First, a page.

Whole eggs or egg substitute? What are you really scooping onto your plate from a restaurant buffet?

With assistance from researchers at West Virginia University, talk show host Dr. Mehmet Oz now has the answer.

Jacek Jaczynski, associate professor of food safety in the WVU Davis College of Agriculture, Natural Resources and Design, was contacted by The Dr. Oz Show in December about the difference between shell eggs and egg products in restaurant buffets’ scrambled eggs.

“We were specifically asked to test scrambled eggs from several restaurant buffets to determine if they were made from whole shell eggs or egg substitute,” Jaczynski said.

Jaczynski and research assistant Sarah Beamer collected samples from breakfast buffets at two national chain restaurants in Morgantown and ran a series of tests to determine their protein and moisture content. As a control, they ran similar tests on whole shell eggs, Egg Beaters, and pasteurized liquid eggs purchased from a local grocery store.

“Protein and moisture content are pretty much fixed in shell eggs,” Jaczynski said. “Scientifically speaking, they are independent of chicken feed, which to some degree can affect fat content and its composition, making protein and moisture content the most likely indicators of a shell egg or egg substitute used as a base ingredient in restaurant buffets’ scrambled eggs.”

When comparing the test results of the restaurant samples to those of the controls, the researchers found quite a difference.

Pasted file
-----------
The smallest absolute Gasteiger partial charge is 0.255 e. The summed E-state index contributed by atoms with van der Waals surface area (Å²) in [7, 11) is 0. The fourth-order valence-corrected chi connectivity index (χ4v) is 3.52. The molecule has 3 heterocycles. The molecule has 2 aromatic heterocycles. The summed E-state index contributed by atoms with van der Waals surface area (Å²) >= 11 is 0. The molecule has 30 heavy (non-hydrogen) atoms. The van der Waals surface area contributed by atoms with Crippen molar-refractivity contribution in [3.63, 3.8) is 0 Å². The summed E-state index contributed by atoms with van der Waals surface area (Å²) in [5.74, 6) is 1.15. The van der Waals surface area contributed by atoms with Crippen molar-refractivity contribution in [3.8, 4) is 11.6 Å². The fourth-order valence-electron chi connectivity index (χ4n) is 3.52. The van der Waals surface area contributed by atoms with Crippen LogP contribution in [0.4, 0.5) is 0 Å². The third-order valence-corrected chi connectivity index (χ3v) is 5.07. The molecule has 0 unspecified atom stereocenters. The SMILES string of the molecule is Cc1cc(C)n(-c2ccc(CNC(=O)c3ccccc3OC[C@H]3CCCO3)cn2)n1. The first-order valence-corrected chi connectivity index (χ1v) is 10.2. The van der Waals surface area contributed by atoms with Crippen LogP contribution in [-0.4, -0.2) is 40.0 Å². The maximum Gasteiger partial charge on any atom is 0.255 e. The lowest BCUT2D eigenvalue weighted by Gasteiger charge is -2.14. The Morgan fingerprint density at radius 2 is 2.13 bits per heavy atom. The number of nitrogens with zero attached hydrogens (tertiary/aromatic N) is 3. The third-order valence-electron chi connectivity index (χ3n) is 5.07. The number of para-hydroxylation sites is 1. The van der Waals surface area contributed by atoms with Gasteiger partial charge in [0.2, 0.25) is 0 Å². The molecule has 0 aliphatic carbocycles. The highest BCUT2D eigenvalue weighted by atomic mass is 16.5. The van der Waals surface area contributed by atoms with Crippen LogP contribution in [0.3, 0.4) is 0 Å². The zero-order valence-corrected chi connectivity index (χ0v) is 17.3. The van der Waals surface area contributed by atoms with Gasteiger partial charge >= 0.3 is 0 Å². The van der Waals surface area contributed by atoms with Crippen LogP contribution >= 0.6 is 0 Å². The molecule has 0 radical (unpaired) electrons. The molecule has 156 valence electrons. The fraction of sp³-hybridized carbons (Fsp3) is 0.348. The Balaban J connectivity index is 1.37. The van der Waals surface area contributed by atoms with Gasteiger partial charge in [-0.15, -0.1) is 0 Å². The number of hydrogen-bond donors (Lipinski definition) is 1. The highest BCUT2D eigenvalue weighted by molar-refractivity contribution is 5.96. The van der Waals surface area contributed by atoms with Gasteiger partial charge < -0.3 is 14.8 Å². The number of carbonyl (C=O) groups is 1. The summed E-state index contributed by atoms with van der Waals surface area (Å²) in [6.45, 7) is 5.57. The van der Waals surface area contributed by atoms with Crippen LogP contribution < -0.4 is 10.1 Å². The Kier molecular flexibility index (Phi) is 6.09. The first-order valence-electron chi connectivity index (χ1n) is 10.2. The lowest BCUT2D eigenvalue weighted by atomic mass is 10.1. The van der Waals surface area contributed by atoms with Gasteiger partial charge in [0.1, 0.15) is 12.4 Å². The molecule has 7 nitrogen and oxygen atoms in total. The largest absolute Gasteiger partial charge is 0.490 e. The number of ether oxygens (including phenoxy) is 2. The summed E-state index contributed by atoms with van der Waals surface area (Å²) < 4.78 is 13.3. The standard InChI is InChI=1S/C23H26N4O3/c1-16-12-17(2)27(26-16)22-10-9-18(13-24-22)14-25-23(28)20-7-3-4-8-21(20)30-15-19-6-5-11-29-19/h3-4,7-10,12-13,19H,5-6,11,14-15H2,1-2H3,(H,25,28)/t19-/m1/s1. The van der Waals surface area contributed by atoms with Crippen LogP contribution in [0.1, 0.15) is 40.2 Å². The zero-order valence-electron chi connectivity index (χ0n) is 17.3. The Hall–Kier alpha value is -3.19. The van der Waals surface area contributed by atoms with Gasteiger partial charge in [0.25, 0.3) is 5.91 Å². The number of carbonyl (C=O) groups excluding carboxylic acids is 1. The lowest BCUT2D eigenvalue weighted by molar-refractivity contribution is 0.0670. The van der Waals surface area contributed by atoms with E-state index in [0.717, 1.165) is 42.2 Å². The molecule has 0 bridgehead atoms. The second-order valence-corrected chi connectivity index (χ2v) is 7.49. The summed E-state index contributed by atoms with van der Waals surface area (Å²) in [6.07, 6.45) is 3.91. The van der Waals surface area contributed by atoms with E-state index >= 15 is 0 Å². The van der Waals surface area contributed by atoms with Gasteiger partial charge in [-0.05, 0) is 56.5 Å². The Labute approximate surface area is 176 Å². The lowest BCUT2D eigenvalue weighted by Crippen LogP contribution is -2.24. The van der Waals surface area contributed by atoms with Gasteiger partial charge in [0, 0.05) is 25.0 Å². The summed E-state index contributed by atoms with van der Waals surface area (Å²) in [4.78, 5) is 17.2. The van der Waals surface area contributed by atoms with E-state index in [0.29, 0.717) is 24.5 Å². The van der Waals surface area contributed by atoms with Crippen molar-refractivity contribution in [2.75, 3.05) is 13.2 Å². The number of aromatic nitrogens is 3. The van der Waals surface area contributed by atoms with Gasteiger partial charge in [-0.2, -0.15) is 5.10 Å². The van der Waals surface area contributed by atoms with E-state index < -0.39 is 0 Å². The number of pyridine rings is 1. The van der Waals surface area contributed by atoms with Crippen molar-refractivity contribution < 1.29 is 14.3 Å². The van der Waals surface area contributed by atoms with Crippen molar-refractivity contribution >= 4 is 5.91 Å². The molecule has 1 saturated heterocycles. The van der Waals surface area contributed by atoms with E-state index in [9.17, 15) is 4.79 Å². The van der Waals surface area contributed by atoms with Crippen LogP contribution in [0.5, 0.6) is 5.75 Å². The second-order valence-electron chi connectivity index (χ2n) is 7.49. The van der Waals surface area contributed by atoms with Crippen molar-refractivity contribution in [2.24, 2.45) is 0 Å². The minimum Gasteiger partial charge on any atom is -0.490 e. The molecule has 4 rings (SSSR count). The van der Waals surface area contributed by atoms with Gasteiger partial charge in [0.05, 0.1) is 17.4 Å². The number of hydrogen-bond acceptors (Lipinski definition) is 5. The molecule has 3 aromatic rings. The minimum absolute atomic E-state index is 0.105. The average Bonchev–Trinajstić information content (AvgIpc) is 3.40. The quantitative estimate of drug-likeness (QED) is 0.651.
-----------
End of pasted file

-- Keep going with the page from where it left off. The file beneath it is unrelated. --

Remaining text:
“The scrambled eggs made of whole shell eggs contained the most protein and least moisture, while the scrambled eggs made of Egg Beaters and pasteurized liquid eggs had the highest moisture and lowest protein,” Beamer said. “Both restaurant samples yielded results that showed moisture content falling somewhere between scrambled eggs made of whole eggs and Egg Beaters or pasteurized liquid eggs with protein content equal to that of the latter.”

Jaczynski and Beamer note the results suggest the base ingredient for the tested scrambled eggs from the two restaurant buffets are liquid eggs containing added ingredients that are unlikely protein based and most likely carbohydrates.

The food science and technology laboratory in the Division of Animal and Nutritional Sciences tests numerous animal-derived food products ranging from seafood to eggs. The lab has developed patented and patent-pending technologies to improve our food supply. The lab also handles foodborne pathogens such as E. coli O157:H7 and Salmonella, providing research opportunities to graduate, undergraduate, and post-graduate students.

A segment with their findings will air during The Dr. Oz Show on Thurs., Jan. 19, 2012, at 4 p.m.


CONTACT: Lindsay Willey, Davis College of Agriculture, Natural Resources, and Design
304-293-2381, Lindsay.Willey@mail.wvu.edu mailto:dwelsh@wvu.edu

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